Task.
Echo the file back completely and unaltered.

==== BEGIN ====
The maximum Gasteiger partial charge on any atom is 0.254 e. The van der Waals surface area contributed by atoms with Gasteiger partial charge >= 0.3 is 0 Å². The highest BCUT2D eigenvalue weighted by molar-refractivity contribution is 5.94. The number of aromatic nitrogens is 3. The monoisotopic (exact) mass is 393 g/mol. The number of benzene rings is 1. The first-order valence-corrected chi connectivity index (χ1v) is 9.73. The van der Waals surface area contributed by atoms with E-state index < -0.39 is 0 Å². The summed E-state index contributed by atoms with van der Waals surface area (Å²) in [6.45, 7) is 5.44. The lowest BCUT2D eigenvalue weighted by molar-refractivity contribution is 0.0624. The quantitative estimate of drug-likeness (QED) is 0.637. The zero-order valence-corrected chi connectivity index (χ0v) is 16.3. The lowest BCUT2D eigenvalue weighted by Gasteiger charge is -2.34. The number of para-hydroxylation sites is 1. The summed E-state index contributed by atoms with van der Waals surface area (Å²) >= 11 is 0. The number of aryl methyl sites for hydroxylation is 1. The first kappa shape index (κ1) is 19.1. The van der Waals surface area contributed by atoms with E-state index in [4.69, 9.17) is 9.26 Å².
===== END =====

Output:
The maximum Gasteiger partial charge on any atom is 0.254 e. The van der Waals surface area contributed by atoms with Gasteiger partial charge >= 0.3 is 0 Å². The highest BCUT2D eigenvalue weighted by molar-refractivity contribution is 5.94. The number of aromatic nitrogens is 3. The monoisotopic (exact) mass is 393 g/mol. The number of benzene rings is 1. The first-order valence-corrected chi connectivity index (χ1v) is 9.73. The van der Waals surface area contributed by atoms with E-state index < -0.39 is 0 Å². The summed E-state index contributed by atoms with van der Waals surface area (Å²) in [6.45, 7) is 5.44. The lowest BCUT2D eigenvalue weighted by molar-refractivity contribution is 0.0624. The quantitative estimate of drug-likeness (QED) is 0.637. The zero-order valence-corrected chi connectivity index (χ0v) is 16.3. The lowest BCUT2D eigenvalue weighted by Gasteiger charge is -2.34. The number of para-hydroxylation sites is 1. The summed E-state index contributed by atoms with van der Waals surface area (Å²) >= 11 is 0. The number of aryl methyl sites for hydroxylation is 1. The first kappa shape index (κ1) is 19.1. The van der Waals surface area contributed by atoms with E-state index in [4.69, 9.17) is 9.26 Å².